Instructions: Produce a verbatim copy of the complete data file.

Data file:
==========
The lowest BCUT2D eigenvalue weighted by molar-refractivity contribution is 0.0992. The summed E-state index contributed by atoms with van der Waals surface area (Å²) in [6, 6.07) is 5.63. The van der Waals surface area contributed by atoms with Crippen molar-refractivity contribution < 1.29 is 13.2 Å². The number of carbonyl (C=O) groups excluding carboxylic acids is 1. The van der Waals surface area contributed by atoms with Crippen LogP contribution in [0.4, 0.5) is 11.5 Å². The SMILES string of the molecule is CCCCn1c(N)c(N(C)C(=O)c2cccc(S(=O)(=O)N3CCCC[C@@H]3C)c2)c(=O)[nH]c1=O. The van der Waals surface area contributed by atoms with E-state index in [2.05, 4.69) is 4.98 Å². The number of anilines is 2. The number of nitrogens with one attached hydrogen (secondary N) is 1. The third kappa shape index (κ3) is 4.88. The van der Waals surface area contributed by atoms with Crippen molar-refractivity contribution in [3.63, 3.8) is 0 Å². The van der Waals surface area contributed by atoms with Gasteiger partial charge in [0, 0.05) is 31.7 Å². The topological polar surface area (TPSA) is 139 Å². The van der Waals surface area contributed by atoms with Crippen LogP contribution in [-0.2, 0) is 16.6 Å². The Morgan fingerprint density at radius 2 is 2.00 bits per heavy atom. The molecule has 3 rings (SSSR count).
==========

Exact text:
The lowest BCUT2D eigenvalue weighted by molar-refractivity contribution is 0.0992. The summed E-state index contributed by atoms with van der Waals surface area (Å²) in [6, 6.07) is 5.63. The van der Waals surface area contributed by atoms with Crippen molar-refractivity contribution < 1.29 is 13.2 Å². The number of carbonyl (C=O) groups excluding carboxylic acids is 1. The van der Waals surface area contributed by atoms with Crippen LogP contribution in [0.4, 0.5) is 11.5 Å². The SMILES string of the molecule is CCCCn1c(N)c(N(C)C(=O)c2cccc(S(=O)(=O)N3CCCC[C@@H]3C)c2)c(=O)[nH]c1=O. The van der Waals surface area contributed by atoms with E-state index in [2.05, 4.69) is 4.98 Å². The number of anilines is 2. The number of nitrogens with one attached hydrogen (secondary N) is 1. The third kappa shape index (κ3) is 4.88. The van der Waals surface area contributed by atoms with Crippen molar-refractivity contribution in [3.63, 3.8) is 0 Å². The van der Waals surface area contributed by atoms with Gasteiger partial charge in [0, 0.05) is 31.7 Å². The topological polar surface area (TPSA) is 139 Å². The van der Waals surface area contributed by atoms with Crippen LogP contribution in [-0.2, 0) is 16.6 Å². The Morgan fingerprint density at radius 2 is 2.00 bits per heavy atom. The molecule has 3 rings (SSSR count).